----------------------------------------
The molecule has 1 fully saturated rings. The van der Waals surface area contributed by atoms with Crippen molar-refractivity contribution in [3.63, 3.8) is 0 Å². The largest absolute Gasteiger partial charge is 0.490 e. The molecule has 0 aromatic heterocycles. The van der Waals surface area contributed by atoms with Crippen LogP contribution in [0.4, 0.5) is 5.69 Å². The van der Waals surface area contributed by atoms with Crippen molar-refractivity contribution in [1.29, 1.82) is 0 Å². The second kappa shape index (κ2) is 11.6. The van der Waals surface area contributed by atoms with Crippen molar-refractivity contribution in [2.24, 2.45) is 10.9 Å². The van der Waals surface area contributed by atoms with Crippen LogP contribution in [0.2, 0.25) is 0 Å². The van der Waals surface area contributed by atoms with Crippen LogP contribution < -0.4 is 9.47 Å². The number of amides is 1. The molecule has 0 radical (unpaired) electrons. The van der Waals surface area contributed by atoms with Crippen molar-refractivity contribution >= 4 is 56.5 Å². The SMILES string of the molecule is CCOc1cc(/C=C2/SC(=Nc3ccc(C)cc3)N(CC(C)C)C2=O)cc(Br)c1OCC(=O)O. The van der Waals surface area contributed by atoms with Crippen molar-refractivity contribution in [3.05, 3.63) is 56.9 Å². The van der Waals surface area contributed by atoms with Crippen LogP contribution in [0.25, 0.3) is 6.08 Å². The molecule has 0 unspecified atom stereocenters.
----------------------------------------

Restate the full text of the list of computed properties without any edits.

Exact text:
The molecule has 1 fully saturated rings. The van der Waals surface area contributed by atoms with Crippen molar-refractivity contribution in [3.63, 3.8) is 0 Å². The largest absolute Gasteiger partial charge is 0.490 e. The molecule has 0 aromatic heterocycles. The van der Waals surface area contributed by atoms with Crippen LogP contribution in [0.4, 0.5) is 5.69 Å². The van der Waals surface area contributed by atoms with Crippen molar-refractivity contribution in [1.29, 1.82) is 0 Å². The second kappa shape index (κ2) is 11.6. The van der Waals surface area contributed by atoms with Crippen molar-refractivity contribution in [2.24, 2.45) is 10.9 Å². The van der Waals surface area contributed by atoms with Crippen LogP contribution in [0.2, 0.25) is 0 Å². The van der Waals surface area contributed by atoms with Crippen LogP contribution < -0.4 is 9.47 Å². The number of amides is 1. The molecule has 0 radical (unpaired) electrons. The van der Waals surface area contributed by atoms with Crippen molar-refractivity contribution >= 4 is 56.5 Å². The SMILES string of the molecule is CCOc1cc(/C=C2/SC(=Nc3ccc(C)cc3)N(CC(C)C)C2=O)cc(Br)c1OCC(=O)O. The van der Waals surface area contributed by atoms with Crippen molar-refractivity contribution in [3.05, 3.63) is 56.9 Å². The van der Waals surface area contributed by atoms with Crippen LogP contribution in [0.25, 0.3) is 6.08 Å². The molecule has 0 unspecified atom stereocenters.